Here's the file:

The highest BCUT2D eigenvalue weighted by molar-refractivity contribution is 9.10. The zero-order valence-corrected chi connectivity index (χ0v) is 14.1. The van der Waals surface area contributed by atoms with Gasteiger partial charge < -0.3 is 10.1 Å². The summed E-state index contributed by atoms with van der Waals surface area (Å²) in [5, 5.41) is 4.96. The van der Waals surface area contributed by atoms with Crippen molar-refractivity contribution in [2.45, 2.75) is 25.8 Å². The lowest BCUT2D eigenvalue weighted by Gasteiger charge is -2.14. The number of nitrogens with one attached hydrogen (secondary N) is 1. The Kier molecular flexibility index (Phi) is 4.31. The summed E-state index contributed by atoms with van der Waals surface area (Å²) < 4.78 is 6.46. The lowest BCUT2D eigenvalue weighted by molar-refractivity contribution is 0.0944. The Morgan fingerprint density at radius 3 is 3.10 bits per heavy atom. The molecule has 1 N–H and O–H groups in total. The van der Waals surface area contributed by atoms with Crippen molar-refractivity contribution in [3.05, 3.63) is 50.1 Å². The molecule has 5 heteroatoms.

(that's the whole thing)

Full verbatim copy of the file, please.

The highest BCUT2D eigenvalue weighted by molar-refractivity contribution is 9.10. The zero-order valence-corrected chi connectivity index (χ0v) is 14.1. The van der Waals surface area contributed by atoms with Gasteiger partial charge < -0.3 is 10.1 Å². The summed E-state index contributed by atoms with van der Waals surface area (Å²) in [5, 5.41) is 4.96. The van der Waals surface area contributed by atoms with Crippen molar-refractivity contribution in [2.45, 2.75) is 25.8 Å². The lowest BCUT2D eigenvalue weighted by Gasteiger charge is -2.14. The number of nitrogens with one attached hydrogen (secondary N) is 1. The Kier molecular flexibility index (Phi) is 4.31. The summed E-state index contributed by atoms with van der Waals surface area (Å²) < 4.78 is 6.46. The lowest BCUT2D eigenvalue weighted by molar-refractivity contribution is 0.0944. The Morgan fingerprint density at radius 3 is 3.10 bits per heavy atom. The molecule has 1 N–H and O–H groups in total. The van der Waals surface area contributed by atoms with Crippen molar-refractivity contribution in [3.05, 3.63) is 50.1 Å². The molecule has 5 heteroatoms.